The state of Connecticut is poised to become the 8th state in the US with an energy storage mandate. On May 20, 2021, the state senate passed a bill that sets the target of 1GW in energy storage for the state. The target is to be realized by the year 2030, and the state regulator, the Public Utilities Regulatory Authority (PURA), will begin proceedings early next year on implementing the mandate.
Connecticut joins the elite club, which so far has seven states, with the foresight to secure their energy future with a storage program. These states include California, Massachusetts, Nevada, New Jersey, New York, Oregon, and Virginia, all of which have varying energy storage targets. The nutmeg state’s targets include two interim targets – 300MW by the end of 2024 and 650MW by the end of December 2027.
The development comes close on the heels of Virginia setting itself a 3.1GW energy storage target. Although Connecticut’s target is smaller in comparison to Virginia, it’s still substantial for a relatively small state like CT.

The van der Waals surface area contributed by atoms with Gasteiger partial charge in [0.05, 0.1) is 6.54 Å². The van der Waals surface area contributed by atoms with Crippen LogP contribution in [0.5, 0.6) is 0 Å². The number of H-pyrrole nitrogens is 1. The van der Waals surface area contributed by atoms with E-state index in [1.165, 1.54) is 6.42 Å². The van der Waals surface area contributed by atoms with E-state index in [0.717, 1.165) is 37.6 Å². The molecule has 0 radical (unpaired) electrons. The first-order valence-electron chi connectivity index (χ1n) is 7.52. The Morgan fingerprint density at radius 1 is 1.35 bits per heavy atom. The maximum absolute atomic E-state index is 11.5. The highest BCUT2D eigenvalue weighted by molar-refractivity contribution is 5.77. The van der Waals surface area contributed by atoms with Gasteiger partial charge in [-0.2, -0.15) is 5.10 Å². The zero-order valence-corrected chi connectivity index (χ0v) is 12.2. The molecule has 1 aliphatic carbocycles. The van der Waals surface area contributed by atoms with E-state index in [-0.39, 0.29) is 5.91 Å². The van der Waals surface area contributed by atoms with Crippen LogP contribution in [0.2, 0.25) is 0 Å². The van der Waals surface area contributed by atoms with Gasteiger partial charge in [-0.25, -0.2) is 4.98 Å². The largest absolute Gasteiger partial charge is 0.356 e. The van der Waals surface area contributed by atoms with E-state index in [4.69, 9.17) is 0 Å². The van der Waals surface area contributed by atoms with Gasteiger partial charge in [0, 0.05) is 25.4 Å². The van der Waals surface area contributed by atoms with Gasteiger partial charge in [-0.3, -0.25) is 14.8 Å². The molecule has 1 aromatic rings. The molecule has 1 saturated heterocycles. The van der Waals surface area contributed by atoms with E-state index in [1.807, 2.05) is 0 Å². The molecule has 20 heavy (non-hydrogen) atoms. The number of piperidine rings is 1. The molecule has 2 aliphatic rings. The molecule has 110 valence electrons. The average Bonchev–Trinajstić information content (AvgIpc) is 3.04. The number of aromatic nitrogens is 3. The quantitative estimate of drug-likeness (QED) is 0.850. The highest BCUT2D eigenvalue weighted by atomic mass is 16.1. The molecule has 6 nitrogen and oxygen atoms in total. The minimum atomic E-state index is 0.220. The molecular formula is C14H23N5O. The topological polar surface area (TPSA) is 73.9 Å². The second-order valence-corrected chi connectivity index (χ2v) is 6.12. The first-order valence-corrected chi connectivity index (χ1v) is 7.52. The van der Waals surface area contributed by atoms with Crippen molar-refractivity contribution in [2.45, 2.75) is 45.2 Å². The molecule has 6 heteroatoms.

The energy storage goal is primarily to store and use power from renewable sources like solar, wind, and hydro plants, which tend to have poor reliability in terms of uninterrupted power supply.
To realize its goals, the government intends to rope in every resource available at its disposal, including residential homeowners. The federal government is providing the necessary push too. The federal tax credit (ITC), which was previously available only to solar customers, is being made available to standalone energy storage buyers too, provided the bill is passed this year. In other words, even non-solar homeowners will be able to get cost savings of up to 20-25% on battery storage if the bill passes.
Interestingly, Connecticut already has a successful battery storage program, viz. ConnectedSolutions, allows homeowners to include their battery storage in their residential solar installations and enjoy the various incentives that apply to solar installations – tax credits, tax waivers, and so on. The new bill makes these benefits available to non-solar customers too.
Until now, many states like Connecticut have spearheaded their energy storage goals, and the federal government has lagged. Without a concerted national energy storage initiative, there’s only so much that states can do. Thankfully, that may be changing.